Hello everyone! Okay since last article we’ve discuss some label and selector also service as a networking in Kubernetes. Now in this attempt we’re going to discuss Manual Scheduling, Taint & Toleration, Node Affinity and Resource Limit. It’s going to be more advance topic, and it takes time to understand it. Don’t give up to understand the concept, keep the learning up before you became a Kubernetes Administrator.
Let’s go !
1. Manual Scheduling
There are different ways to manually schedule a pod on a node, without the built in scheduler pod.
How scheduling works
Scheduler will inspect each node to check the nodeName field (assign automatically):
apiVersion: v1 kind: Pod metadata: name: nginx spec: containers: - name: nginx image: nginx ports: - containerPort: 8080 nodeName: node02
It then identifies the pod that doesn’t have a nodeName to became a candidate for which node that this pod should be by running scheduling algorithm. After being identified, it will fill the void value on a nodeName and then create a binding object. Here’s the example of binding manifest file look like:
apiVersion: v1 kind: Binding metadata: name: nginx target: apiVersion: v1 kind: Node name: node02
And then send a post request to the pods binding API with the data set to the binding object in a JSON format:
curl --header "Content-Type:application/json" --request POST --data http://$SERVER/api/v1/namespaces/default/pods/$PODNAME/binding/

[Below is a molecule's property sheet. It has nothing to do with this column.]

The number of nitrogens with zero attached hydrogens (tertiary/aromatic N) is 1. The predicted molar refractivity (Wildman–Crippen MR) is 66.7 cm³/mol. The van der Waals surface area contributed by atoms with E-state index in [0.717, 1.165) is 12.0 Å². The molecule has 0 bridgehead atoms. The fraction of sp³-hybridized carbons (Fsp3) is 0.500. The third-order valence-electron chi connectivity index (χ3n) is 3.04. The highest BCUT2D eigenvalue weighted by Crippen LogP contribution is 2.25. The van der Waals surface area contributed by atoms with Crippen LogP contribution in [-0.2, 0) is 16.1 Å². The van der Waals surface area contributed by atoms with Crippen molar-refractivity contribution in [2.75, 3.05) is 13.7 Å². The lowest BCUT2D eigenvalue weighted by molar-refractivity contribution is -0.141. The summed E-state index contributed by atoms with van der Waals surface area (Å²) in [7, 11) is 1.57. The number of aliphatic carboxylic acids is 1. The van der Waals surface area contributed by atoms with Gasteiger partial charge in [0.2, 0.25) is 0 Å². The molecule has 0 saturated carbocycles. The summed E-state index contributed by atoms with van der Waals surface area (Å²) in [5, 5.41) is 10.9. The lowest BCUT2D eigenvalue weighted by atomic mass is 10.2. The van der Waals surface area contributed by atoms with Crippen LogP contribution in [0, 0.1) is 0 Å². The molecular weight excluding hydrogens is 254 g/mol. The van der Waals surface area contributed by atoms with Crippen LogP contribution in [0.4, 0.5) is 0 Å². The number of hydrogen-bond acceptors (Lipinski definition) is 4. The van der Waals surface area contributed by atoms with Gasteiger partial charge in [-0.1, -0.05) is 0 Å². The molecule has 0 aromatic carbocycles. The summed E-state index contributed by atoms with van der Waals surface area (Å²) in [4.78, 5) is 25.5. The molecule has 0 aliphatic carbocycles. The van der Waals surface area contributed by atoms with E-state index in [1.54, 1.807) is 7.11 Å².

What happen if there is no scheduler?
The pod that you create will launch with a pending status. And to resolve that you just simply need to fill nodeName manually when at the creation time, not when the pod is already running, because Kubernetes won’t allow that.
2. Taint & Toleration
So simply taint is a rule that set to the node and toleration is a rule-tolerance that set to the pod.
How it really look like?
How to configure taints and tolerations?
Taints – Node
kubectl taint nodes node-name key=value:taint-effect
NoSchedule | PreferNoSchedule | NoExecute
taint-effect means What happens to PODs that do not tolerate this taint?
Here’s how to make node1 taint to some rule:
kubectl taint nodes node1 app=myapp:NoExecute
Then the pod who stay after node is being tainted, will be killed.
Tolerations – Pods
For instance here use the manifest file to configure it based on example above. Like:
apiVersion: v1 kind: Pod metadata: name: nginx spec: containers: - name: nginx image: nginx tolerations: - key: "app" operator: "Equal" value: "myapp" effect: "NoExecute"
💡 Make the tolerations on the manifest file based on taint key value and effect.
Use Case on Master Node
Master node isn’t allowing any pod to deploy there, it use taints and tolerations concept. Use this command to check:
kubectl describe node kubemaster | grep Taint
💡 You can untainted with addition “-” at the end of your command. The command is same as you tainted a node.
3. Node Selector & Node Affinity
Node can be labeled and selected with node selector. So the pod can be assign into the right node according to the workload.